If you are cool with Smitherman’s marriage-and-baby production plan, no need to read on.  But other men must consider the effect on their futures when engaging in sex and possibly fathering a child.  Without marriage, the father will still be responsible for monthly child support payments for the first 18 years of the child’s life.   There’s no escape clause from this obligation, enforced by the Attorney General’s office.  Failure to pay can result in the garnishment of wages, suspension of drivers’ and professional licenses and denial of a passport.  The baby father can also have liens filed on properties, bank accounts, and other assets, and, ultimately, face jail time and criminal fines.  

And don’t think we can preserve the protections of Roe and other rights by federal statute.  Any such bills would be blocked by the Senate filibuster rule, a disappointing feature of our current government that could be easily changed if there weren’t Democratic hold-outs.  (Thanks, Joe Manchin.)

Those who would block any such bills are Republicans who don’t care that 70% of the American public do not want Roe overturned or that approximately the same proportion believe an abortion decision should be made by the woman and her doctor.  The percentages of support are even higher when the woman’s physical health is endangered or when pregnancies are caused by rape or incest. Despite this level of support, these senators could care less about the will of the people. 

Tragically, ours is a country where Republican-dominated state legislatures and a U.S. Senate controlled, in effect, by Republicans are poised to drag us back to the past, to eliminate the ability of women, men, and couples to make their own choices.

Equally tragic, ours is a country whose government, controlled by the aforementioned Republicans, doesn’t believe in any safety net to provide for the needs of children after birth, counting on families and single mothers to raise them whatever their circumstances.

Ours is a country where personal decisions that should be made in bedrooms and doctors’ offices will soon be dictated by politicians and Catholic jurists who do not represent the interests of the majority of Americans.  

What to do? Normally, I’d say the recipe for overcoming this situation would be to vote and remove from office those elected officials who don’t represent the majority’s preferences.  I’d encourage campaign contributions and volunteer work to elect candidates who do care about choice and real, live children.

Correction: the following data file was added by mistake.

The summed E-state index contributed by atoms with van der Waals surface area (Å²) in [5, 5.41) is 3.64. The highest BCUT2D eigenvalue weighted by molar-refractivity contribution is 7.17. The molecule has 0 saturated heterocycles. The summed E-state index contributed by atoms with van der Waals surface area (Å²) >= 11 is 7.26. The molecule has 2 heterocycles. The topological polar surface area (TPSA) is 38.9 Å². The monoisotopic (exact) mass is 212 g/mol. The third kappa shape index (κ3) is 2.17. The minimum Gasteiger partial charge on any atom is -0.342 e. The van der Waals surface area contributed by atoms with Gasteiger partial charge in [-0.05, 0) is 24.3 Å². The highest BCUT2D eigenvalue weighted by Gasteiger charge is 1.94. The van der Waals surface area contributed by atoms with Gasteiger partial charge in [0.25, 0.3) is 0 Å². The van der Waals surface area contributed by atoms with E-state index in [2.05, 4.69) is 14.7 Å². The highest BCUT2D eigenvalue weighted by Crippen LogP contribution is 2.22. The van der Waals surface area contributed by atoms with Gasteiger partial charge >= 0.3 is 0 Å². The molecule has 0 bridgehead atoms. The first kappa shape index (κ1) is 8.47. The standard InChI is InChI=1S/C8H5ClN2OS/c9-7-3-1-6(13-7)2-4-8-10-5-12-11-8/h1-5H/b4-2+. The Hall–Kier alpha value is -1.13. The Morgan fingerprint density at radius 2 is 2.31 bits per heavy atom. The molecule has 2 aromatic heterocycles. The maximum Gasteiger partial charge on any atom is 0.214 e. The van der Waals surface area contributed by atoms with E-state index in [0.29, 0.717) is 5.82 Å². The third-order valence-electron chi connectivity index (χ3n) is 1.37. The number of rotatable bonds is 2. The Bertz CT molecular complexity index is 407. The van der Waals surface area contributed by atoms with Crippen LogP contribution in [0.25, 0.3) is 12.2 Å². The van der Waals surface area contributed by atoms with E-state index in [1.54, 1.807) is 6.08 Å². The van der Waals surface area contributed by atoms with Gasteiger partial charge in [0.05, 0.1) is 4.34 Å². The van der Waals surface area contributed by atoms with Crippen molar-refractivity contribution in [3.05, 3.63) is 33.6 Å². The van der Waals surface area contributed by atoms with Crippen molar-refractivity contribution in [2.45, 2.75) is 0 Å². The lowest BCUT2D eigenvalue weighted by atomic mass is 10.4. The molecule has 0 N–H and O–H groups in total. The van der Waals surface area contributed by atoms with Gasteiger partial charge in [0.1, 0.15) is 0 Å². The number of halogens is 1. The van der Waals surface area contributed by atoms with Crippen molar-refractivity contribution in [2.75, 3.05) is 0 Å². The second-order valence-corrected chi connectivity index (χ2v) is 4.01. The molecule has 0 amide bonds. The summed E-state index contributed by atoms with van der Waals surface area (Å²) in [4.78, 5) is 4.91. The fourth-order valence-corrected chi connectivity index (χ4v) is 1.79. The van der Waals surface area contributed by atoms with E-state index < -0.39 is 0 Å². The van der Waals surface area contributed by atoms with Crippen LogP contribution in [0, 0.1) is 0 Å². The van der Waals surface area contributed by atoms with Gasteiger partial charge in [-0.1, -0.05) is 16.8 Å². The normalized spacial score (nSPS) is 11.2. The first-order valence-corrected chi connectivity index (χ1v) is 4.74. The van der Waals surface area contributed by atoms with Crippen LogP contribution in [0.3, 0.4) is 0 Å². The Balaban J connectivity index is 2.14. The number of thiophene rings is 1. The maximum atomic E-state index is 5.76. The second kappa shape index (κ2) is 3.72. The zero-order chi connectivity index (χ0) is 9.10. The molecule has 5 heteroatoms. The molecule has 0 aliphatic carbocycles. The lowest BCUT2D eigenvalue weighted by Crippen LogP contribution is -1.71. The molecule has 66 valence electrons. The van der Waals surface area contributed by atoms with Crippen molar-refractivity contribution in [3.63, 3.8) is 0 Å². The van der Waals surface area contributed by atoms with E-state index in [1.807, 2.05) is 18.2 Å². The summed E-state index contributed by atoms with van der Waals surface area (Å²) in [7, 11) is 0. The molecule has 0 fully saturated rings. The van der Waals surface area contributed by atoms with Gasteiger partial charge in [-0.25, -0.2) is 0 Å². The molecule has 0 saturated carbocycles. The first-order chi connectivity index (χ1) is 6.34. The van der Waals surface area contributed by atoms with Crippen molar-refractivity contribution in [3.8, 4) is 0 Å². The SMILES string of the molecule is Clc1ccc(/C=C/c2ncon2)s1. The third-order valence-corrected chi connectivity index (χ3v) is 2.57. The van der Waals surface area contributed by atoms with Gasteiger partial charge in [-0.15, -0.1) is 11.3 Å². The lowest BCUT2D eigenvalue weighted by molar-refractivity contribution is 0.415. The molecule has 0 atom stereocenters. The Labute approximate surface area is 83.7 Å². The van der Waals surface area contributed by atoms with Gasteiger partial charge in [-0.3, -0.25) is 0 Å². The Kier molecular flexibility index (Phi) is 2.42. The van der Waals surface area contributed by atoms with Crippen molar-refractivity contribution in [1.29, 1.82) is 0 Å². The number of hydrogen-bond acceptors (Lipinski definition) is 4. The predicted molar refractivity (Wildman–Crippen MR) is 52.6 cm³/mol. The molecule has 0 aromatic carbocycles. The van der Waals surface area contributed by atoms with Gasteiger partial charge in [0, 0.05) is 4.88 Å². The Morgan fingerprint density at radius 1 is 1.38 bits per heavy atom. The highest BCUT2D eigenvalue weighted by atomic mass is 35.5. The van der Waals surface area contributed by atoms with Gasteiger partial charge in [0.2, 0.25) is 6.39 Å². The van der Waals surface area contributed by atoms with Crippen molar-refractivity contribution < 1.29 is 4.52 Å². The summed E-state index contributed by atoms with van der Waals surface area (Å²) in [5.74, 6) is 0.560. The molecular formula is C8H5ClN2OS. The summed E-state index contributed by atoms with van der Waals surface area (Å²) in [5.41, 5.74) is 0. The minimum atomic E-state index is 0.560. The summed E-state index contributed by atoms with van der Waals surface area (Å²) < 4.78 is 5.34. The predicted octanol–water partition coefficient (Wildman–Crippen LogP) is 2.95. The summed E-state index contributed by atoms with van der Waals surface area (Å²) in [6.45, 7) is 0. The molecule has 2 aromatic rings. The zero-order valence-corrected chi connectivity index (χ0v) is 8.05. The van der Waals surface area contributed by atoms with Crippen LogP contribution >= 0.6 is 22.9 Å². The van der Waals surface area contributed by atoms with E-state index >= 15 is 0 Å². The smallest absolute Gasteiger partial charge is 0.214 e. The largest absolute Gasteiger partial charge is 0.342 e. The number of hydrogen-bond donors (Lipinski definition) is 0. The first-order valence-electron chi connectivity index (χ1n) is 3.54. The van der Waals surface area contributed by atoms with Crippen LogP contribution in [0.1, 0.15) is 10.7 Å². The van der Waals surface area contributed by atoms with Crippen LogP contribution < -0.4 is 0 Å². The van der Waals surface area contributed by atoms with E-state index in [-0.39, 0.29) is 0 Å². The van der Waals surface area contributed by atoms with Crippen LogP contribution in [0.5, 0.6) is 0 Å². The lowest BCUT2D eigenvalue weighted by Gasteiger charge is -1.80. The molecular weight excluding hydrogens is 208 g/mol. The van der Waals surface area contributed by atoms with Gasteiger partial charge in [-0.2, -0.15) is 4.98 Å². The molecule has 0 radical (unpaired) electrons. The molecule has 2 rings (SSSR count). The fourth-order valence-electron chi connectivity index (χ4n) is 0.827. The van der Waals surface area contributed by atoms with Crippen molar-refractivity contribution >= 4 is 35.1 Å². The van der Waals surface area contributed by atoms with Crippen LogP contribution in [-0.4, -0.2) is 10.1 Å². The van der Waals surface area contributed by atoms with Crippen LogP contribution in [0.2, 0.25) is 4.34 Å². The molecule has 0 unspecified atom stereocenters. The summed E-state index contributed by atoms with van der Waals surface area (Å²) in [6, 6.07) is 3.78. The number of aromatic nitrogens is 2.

But, our voting districts are gerrymandered.  Our votes don’t make any difference when districts are drawn by those in power with the intent to stay in power.  

And then, there’s the U.S. Senate, hopelessly unrepresentative of the majority of this country.  That is the place where bills supported by the majority of Americans go to die and reactionary judges get approved.  Since every state has two senators, whatever their size, rural interests have a disproportionate clout.   Consider that Wyoming has 262,719 registered voters, while California has over 22 million, thereby institutionalizing a preference for rural interests over the majority urban interests.  The chances of changing that?  My educated guess would be…zero. 

I was beginning to have doubts about our system with Hillary Clinton’s loss to Donald Trump, but now, with the demise of Roe, and all the other rights that will surely be repudiated by Alito and his Tali-band, I’ve lost my hope for this country.   I’ve lost my hope in U.S. democracy.  You can’t have a healthy democracy when its citizens are being stripped of their rights.  The criminalizing of abortions seems to be a leading indicator of democratic decline.

I’d like to find some nugget of optimism, but, sadly, we stand weaponless and surrounded by the forces of misogyny, ignorance, corruption, autocracy, and greed.  

Sorry, Mr. Franklin, it was a good republic, but it was too hard to keep.

About nowandthenadays

Observer of life who writes about Austin, women's issues, history, and politics. I worked in the Texas Legislature for 9 years, moved to the State Comptroller's Office where I worked for 9 years, then went to work as an Assistant Attorney General after graduating from UT Law, for more than 20 years. Since retirement in May, 2013, I've identified myself as a writer, a caretaker, widow, grandmother, pandemic survivor, and finder of true love.
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4 Responses to The End of Roe and the End of the Road

  1. Chris Monzingo says:



  2. Polly McDonald says:

    I agree with you, sadly. I recall the day the Supreme Court issued the decision in Roe v. Wade. It was before I went to law school, but I understood what a significant step it was. No woman who went to college in the 60s and 70s could be unaware of the importance of access to effective birth control and, when necessary, safe abortion. I’m profoundly despondent over the state of our nation.


    • I, too, remember Roe coming out. I was in college and like you, totally aware of its significance. When the ERA passed Congress and went to the states, I was excited about the progress we were making on women’s issues. I was working at the Capitol and remember the flood of “pink ladies” showing up and arguing against passage because men and women would have to use the same bathrooms if the amendment passed!! It was sad when Texas and enough other states didn’t pass the amendment and make it part of our Constitution, but sadder days lie ahead, I’m afraid.